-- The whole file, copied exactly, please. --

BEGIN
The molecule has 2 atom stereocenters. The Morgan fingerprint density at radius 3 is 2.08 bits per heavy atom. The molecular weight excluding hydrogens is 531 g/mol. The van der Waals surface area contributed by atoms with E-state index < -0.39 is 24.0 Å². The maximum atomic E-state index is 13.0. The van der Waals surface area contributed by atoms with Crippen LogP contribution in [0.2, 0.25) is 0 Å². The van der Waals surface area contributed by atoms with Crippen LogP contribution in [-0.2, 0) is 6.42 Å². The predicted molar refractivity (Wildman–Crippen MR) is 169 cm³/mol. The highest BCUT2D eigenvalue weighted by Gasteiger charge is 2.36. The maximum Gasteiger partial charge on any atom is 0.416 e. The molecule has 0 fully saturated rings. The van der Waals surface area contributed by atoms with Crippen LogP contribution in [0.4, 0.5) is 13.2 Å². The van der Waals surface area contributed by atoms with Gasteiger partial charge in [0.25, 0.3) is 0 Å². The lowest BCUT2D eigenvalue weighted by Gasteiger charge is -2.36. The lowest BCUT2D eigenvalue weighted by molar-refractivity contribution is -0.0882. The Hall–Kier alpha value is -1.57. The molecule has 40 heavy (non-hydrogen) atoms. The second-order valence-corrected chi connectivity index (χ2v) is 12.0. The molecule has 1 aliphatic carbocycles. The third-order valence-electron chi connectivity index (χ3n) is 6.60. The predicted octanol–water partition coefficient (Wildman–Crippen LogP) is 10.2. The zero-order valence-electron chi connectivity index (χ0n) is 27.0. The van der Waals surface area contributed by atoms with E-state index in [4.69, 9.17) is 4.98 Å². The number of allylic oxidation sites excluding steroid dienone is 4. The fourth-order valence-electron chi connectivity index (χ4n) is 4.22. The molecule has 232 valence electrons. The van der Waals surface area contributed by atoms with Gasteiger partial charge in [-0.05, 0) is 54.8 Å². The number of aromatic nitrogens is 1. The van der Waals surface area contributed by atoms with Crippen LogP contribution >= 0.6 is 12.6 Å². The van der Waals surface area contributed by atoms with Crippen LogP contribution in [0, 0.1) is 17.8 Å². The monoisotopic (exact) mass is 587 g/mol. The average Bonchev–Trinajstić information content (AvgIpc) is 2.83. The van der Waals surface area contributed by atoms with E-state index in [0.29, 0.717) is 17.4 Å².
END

The molecule has 2 atom stereocenters. The Morgan fingerprint density at radius 3 is 2.08 bits per heavy atom. The molecular weight excluding hydrogens is 531 g/mol. The van der Waals surface area contributed by atoms with E-state index < -0.39 is 24.0 Å². The maximum atomic E-state index is 13.0. The van der Waals surface area contributed by atoms with Crippen LogP contribution in [0.2, 0.25) is 0 Å². The van der Waals surface area contributed by atoms with Crippen LogP contribution in [-0.2, 0) is 6.42 Å². The predicted molar refractivity (Wildman–Crippen MR) is 169 cm³/mol. The highest BCUT2D eigenvalue weighted by Gasteiger charge is 2.36. The maximum Gasteiger partial charge on any atom is 0.416 e. The molecule has 0 fully saturated rings. The van der Waals surface area contributed by atoms with Crippen LogP contribution in [0.4, 0.5) is 13.2 Å². The van der Waals surface area contributed by atoms with Gasteiger partial charge in [0.25, 0.3) is 0 Å². The lowest BCUT2D eigenvalue weighted by Gasteiger charge is -2.36. The lowest BCUT2D eigenvalue weighted by molar-refractivity contribution is -0.0882. The Hall–Kier alpha value is -1.57. The molecule has 40 heavy (non-hydrogen) atoms. The second-order valence-corrected chi connectivity index (χ2v) is 12.0. The molecule has 1 aliphatic carbocycles. The third-order valence-electron chi connectivity index (χ3n) is 6.60. The predicted octanol–water partition coefficient (Wildman–Crippen LogP) is 10.2. The zero-order valence-electron chi connectivity index (χ0n) is 27.0. The van der Waals surface area contributed by atoms with E-state index in [4.69, 9.17) is 4.98 Å². The number of allylic oxidation sites excluding steroid dienone is 4. The fourth-order valence-electron chi connectivity index (χ4n) is 4.22. The molecule has 232 valence electrons. The van der Waals surface area contributed by atoms with Gasteiger partial charge in [-0.05, 0) is 54.8 Å². The number of aromatic nitrogens is 1. The van der Waals surface area contributed by atoms with Crippen LogP contribution >= 0.6 is 12.6 Å². The van der Waals surface area contributed by atoms with Crippen LogP contribution in [0, 0.1) is 17.8 Å². The monoisotopic (exact) mass is 587 g/mol. The average Bonchev–Trinajstić information content (AvgIpc) is 2.83. The van der Waals surface area contributed by atoms with E-state index in [0.29, 0.717) is 17.4 Å².